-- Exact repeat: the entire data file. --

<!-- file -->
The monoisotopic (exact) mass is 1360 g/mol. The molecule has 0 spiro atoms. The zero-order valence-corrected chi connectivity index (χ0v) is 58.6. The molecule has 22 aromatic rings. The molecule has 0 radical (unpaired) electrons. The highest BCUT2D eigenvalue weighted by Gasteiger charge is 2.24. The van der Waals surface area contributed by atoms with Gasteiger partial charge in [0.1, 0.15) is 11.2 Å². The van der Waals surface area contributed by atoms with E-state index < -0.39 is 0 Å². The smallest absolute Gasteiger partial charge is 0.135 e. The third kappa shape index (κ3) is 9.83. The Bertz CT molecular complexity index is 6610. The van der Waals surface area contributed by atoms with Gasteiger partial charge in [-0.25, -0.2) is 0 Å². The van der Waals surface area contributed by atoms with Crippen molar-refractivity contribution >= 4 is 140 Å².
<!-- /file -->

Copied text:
The monoisotopic (exact) mass is 1360 g/mol. The molecule has 0 spiro atoms. The zero-order valence-corrected chi connectivity index (χ0v) is 58.6. The molecule has 22 aromatic rings. The molecule has 0 radical (unpaired) electrons. The highest BCUT2D eigenvalue weighted by Gasteiger charge is 2.24. The van der Waals surface area contributed by atoms with Gasteiger partial charge in [0.1, 0.15) is 11.2 Å². The van der Waals surface area contributed by atoms with E-state index < -0.39 is 0 Å². The smallest absolute Gasteiger partial charge is 0.135 e. The third kappa shape index (κ3) is 9.83. The Bertz CT molecular complexity index is 6610. The van der Waals surface area contributed by atoms with Gasteiger partial charge in [-0.25, -0.2) is 0 Å². The van der Waals surface area contributed by atoms with Crippen molar-refractivity contribution >= 4 is 140 Å².